The Cabaret will launch its long-anticipated outdoor space – The Alley at Library Square – on Friday, July 9, with a performance by The Christopher Pitts Trio + 1. Like subsequent performances in The Alley Sessions, the event will be free of charge.
The Alley was created to be a collaborative outdoor gathering space where guests can experience live music and local art in a casual setting. The Jazz Kitchen will also be on-site so guests can order cocktails and light bites throughout the evening. The Alley is the result of a partnership involving the Arts Council of Indianapolis and Buckingham Companies and funded by Lilly Endowment.
The project was made possible by a 2019 Lilly Endowment “Strengthening Indianapolis through Arts & Cultural Innovation” grant; the central goal is to transform the alley adjacent to The Cabaret into an outdoor art and performance space. Upon completion, The Alley will feature an artistic palisade and greenspace installation, murals, overhead shade sails, lighting, and seating. All three partnering organizations worked with acclaimed Indy artists Quincy Owens and Luke Crawley to design and develop the space.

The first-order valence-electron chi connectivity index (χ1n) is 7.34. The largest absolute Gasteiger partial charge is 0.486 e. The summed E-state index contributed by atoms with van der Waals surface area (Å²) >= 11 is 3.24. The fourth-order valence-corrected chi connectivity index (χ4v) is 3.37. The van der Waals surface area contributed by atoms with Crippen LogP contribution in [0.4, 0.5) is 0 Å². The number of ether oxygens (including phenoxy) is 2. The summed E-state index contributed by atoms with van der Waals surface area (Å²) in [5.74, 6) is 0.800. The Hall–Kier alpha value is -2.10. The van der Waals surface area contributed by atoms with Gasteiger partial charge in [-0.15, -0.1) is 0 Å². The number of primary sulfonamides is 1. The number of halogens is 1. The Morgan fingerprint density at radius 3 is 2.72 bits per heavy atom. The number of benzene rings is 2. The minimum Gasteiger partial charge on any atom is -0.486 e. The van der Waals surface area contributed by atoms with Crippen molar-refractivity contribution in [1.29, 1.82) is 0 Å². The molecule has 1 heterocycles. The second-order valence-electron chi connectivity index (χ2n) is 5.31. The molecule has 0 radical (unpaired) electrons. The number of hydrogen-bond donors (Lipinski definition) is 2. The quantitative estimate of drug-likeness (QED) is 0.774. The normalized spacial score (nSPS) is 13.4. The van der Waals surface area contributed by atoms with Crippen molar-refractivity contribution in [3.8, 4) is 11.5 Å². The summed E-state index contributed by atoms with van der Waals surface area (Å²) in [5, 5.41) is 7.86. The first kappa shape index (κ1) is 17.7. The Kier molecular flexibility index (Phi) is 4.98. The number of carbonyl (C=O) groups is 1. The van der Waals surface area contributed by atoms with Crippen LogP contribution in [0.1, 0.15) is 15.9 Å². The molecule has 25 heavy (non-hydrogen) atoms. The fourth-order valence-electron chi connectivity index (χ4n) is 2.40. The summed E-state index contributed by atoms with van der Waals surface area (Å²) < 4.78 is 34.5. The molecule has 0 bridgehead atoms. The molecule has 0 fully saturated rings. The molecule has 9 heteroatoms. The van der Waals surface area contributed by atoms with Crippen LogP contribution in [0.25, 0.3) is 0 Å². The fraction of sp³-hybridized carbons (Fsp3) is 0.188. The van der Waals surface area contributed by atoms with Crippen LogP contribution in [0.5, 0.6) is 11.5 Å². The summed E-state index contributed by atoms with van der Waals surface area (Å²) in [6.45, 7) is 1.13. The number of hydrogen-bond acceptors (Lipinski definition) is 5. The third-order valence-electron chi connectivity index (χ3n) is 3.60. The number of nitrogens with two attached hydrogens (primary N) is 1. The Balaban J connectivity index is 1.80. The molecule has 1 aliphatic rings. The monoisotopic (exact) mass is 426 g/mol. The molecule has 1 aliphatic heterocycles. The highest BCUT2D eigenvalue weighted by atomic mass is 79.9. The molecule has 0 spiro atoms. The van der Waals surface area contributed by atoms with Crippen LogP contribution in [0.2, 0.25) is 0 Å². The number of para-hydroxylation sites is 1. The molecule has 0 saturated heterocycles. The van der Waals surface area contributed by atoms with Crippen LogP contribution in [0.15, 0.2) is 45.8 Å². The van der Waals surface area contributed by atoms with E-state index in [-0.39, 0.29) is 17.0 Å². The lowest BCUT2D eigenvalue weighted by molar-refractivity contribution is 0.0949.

Performances will take place every Friday from July 9 through Aug. 6, and on Friday, Sept. 3. The Alley Sessions will feature a diverse array of programming including spoken word, jazz, storytelling, incubator cabarets, and more. This summer’s inaugural season has been curated in partnership with the Arts Council of Indianapolis and will spotlight “Art & Soul” featured artists in addition to other local artists.
Because space is limited, guests are encouraged (but not required) to make reservations. Those interested can reserve their seats at THECABARET.ORG/SHOWS. Learn more about The Alley at THECABARET.ORG/THEALLEY.
Following are capsules of the performances in The Alley Sessions:
July 9 – Christopher Pitts Trio + 1. The Art & Soul 2021 featured artist and one of Gritty Vibes’ “30 Black Creatives to Check For in 2021,” pianist Christopher Pitts focuses on connecting the roots of the jazz piano tradition with the modern ear through energetic performance, thoughtful collaboration, and aesthetic-focused compositions. Known for his vibrant performances and willingness to take chances, this Atlanta transplant has been featured with Sean Imboden Large Ensemble, Rob Dixon & Trilogy, and Sedalia Marie at the Indianapolis Artsgarden. He’s also recorded two studio albums as keyboardist/co-composer of Clint Breeze and the Groove and served as musical director for the 2018 award-winning “Convergence” program. (Photo by WildStyle Paschall.)
July 16 – Okara Imani. She describes herself as “a daughter of the mMoon, a vocalist, and a writer.” She studied music classically for a bachelor’s degree, but was raised under the influence of R&B, blues, funk, jazz, alternative, rock, et al. Imani added, “I’ve been writing prose, poetry, and melodies for most of my life with the aforementioned influences, performed across many well-established venues of my hometown, including The Chatterbox, The Hi-Fi, Square Cat Vinyl, The Jazz Kitchen and The Vogue.”